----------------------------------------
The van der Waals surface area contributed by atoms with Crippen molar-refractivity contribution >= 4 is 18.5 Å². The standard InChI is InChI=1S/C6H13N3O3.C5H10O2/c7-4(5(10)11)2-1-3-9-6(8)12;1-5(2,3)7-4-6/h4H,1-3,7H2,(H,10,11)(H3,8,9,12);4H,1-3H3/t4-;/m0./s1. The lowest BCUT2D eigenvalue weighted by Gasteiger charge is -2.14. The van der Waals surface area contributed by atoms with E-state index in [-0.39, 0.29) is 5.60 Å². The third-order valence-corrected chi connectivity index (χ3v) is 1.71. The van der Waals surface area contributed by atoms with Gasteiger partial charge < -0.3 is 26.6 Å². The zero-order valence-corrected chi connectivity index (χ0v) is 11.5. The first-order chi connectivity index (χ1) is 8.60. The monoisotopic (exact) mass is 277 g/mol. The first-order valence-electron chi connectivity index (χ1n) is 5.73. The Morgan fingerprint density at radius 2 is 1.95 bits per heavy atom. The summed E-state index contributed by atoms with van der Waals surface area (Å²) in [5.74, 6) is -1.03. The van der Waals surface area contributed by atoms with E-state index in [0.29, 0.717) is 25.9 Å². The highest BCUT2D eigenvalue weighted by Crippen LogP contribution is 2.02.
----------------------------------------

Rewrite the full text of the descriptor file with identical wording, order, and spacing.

The van der Waals surface area contributed by atoms with Crippen molar-refractivity contribution >= 4 is 18.5 Å². The standard InChI is InChI=1S/C6H13N3O3.C5H10O2/c7-4(5(10)11)2-1-3-9-6(8)12;1-5(2,3)7-4-6/h4H,1-3,7H2,(H,10,11)(H3,8,9,12);4H,1-3H3/t4-;/m0./s1. The lowest BCUT2D eigenvalue weighted by Gasteiger charge is -2.14. The van der Waals surface area contributed by atoms with E-state index in [-0.39, 0.29) is 5.60 Å². The third-order valence-corrected chi connectivity index (χ3v) is 1.71. The van der Waals surface area contributed by atoms with Gasteiger partial charge < -0.3 is 26.6 Å². The zero-order valence-corrected chi connectivity index (χ0v) is 11.5. The first-order chi connectivity index (χ1) is 8.60. The monoisotopic (exact) mass is 277 g/mol. The first-order valence-electron chi connectivity index (χ1n) is 5.73. The Morgan fingerprint density at radius 2 is 1.95 bits per heavy atom. The summed E-state index contributed by atoms with van der Waals surface area (Å²) in [5.74, 6) is -1.03. The van der Waals surface area contributed by atoms with E-state index in [0.29, 0.717) is 25.9 Å². The highest BCUT2D eigenvalue weighted by Crippen LogP contribution is 2.02.